Director James Mangold brings us 2019’s most purely exhilarating night out at the cinema – here’s our review of Le Mans ’66 (aka Ford V Ferrari).
We still don’t know quite what Disney’s acquisition of Fox means for the future of films like Le Mans ’66, but it would be a shame if we saw less of them. Coming out under the wire, this 20th Century Fox vehicle (which will be released as Ford V Ferrari in the States) is an old-fashioned, rip-roaring, studio-produced “dad movie” that nevertheless evokes the feeling of getting away with something more daring.
Taking place between 1963 and 1966, the film turns a corporate grudge between Henry Ford II (Tracy Letts) and Enzo Ferrari (Remo Girone) into an utterly cinematic drama. Affronted by the Europeans’ dismissal of Ford’s motoring legacy, Ford II drafts in automotive designer Carroll Shelby (Matt Damon) to design a car that can beat Ferrari’s indefatigable racing team at the forthcoming 24-hour Le Mans endurance race.
As an erstwhile Le Mans champion himself, Shelby wants only one driver to help him perfect that car – fearless journeyman Ken Miles (Christian Bale) – but their working relationship is as chequered as the flag at the finish line. While Shelby is more optimistic than Miles about collaborating on the big-budget project, the two men are soon locked in a battle of wills with Ford’s leadership, with every decision making the difference between first and second place.
Just as you’d hope for a movie about making a really fast car, Mangold’s film moves apace. Both on and off the racetrack, it’s purely exhilarating stuff, making it the fastest two-and-a-half hours you’ll spend in a cinema this year. But if you know the director at all by now, you’ll already expect that it’s not merely about its (superb) racing scenes or its (terrific) leading performances.
At times, the film recalls The Martian’s depiction of a team taking on a massive technical challenge against unfavourable odds, but as the film’s quiet centre, Damon’s Shelby is no Mark Watney. In the opening sequence, we meet him as he stubbornly tries not to pass out during his Le Mans-winning efforts and he feels similarly clenched throughout all of the drama that follows. Backed by his pent-up, understated performance, the film conveys the ever-mounting personal stakes through its tone rather than exposition.
On the showier side of things, Bale is having more fun than we’ve seen him have on screen for years as Miles. Once again bringing his weight to the opposite extreme after his corpulent turn as Dick Cheney in Vice, he bellows in an Americanised Brummie accent that takes a little time to get used to, but he’s at his most charismatic here. (“He is difficult, but good”, as one observer baldly puts it.) Though no less determined than Shelby, his Miles is more matter-of-fact both on and off the track, earning the lion’s share of the film’s big laughs.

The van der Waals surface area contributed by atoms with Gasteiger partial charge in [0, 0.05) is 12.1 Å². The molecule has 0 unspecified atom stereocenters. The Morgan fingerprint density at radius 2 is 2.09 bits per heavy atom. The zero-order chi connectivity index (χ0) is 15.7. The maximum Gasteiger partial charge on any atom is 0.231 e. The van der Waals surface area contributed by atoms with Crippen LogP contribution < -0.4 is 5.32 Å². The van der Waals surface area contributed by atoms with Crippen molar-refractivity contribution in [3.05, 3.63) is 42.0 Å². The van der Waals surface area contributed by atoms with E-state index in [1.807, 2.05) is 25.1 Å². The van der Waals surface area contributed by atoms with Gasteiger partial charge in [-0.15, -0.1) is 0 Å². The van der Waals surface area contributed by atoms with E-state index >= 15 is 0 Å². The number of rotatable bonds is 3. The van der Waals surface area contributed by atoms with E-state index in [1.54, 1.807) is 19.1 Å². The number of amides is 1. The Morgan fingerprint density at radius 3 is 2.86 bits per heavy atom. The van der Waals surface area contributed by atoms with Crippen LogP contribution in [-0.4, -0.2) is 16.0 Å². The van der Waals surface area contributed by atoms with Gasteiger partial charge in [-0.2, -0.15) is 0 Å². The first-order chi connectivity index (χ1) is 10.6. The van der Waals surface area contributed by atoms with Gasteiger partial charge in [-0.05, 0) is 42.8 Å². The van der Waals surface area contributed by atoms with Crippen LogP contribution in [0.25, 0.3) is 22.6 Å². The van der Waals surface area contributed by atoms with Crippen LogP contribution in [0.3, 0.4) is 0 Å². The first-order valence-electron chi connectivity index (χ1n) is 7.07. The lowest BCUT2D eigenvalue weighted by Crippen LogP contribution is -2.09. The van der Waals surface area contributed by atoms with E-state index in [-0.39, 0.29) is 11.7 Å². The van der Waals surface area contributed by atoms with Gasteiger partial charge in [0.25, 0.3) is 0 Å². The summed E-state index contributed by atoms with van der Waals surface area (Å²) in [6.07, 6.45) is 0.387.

Meanwhile, if you’ve followed Mangold’s career or you’re any kind of film buff, there’s an enjoyable added dimension to the creative conflicts. Shelby finds himself accountable to a wide array of middlemen, from Jon Bernthal’s sympathetic suit to Josh Lucas’ detestably petty executive, with Letts’ passionately pompous Ford II at the top of the tree.
And so, the pair find themselves subject to notes from people who don’t know what they’re talking about. These are personal and creative stakes rather than a matter of life and death, or to put it in the terms of Mangold’s filmmaking experience, it’s as if Shelby and Miles are trying to make Logan, whereas Ford is pressing them to make The Wolverine.
Having come out of the other side of making Logan, this feels like Mangold getting the kind of creative control he may not be afforded by Disney executives, who were angling for him to make a Boba Fett-centric Star Wars movie before Solo underperformed at the box office.
Underlined by the direct contrast between American and European practices, there’s a ringing Hollywood subtext to Damon as the harangued creative and Bale as the wildcard who has to perform, both being pressed down upon by the sort of people who you half expect to say things like “Does it have to be a car?” But with it, this is a lighter, funnier, and more crowd-pleasing outing than either of Mangold’s X-Men franchise entries, and it feels like a palate cleanser all around.
Although biopics about ‘difficult but good’ male egos are ten a penny, it’s more than just subtext that makes this stand out. Built on a witty, four-square script, (which comes from writers Jez Butterworth, John-Henry Butterworth, Jason Keller) the film continually moves up to different gears throughout its running time, while also giving meaty supporting roles to Caitriona Balfe and Noah Jupe as Miles’ wife and son. It’s not lean and mean, but it’s never sluggish either, even if the film’s extended epilogue represents a last-minute cooldown period before you leave the cinema.
But in an otherwise exceptionally blokey film, Balfe’s funny and insightful turn never feels less than essential. It’s touches like her performance that elevate the film beyond the corporate squabble that inspired it and draw you closer to the edge of your seat. In the end, the spectacular racing scenes, expertly assembled by cinematographer Phelan Papamichael and editors Michael McCusker and Andrew Buckland, only add to the excitement.
As award season looms, Le Mans ’66 is sure to mount a run on the technical categories, but the joy of it is that it’s just as accomplished on the creative side. Mangold has played an absolute blinder with this one, making the most of Damon and Bale’s winning double-act and super-charging a familiar, self-serious sports drama into a thrilling and accessible passion project. You can pay for the 4DX upgrade if you like, but even in regular screenings, this is lively, seat-rattling stuff.
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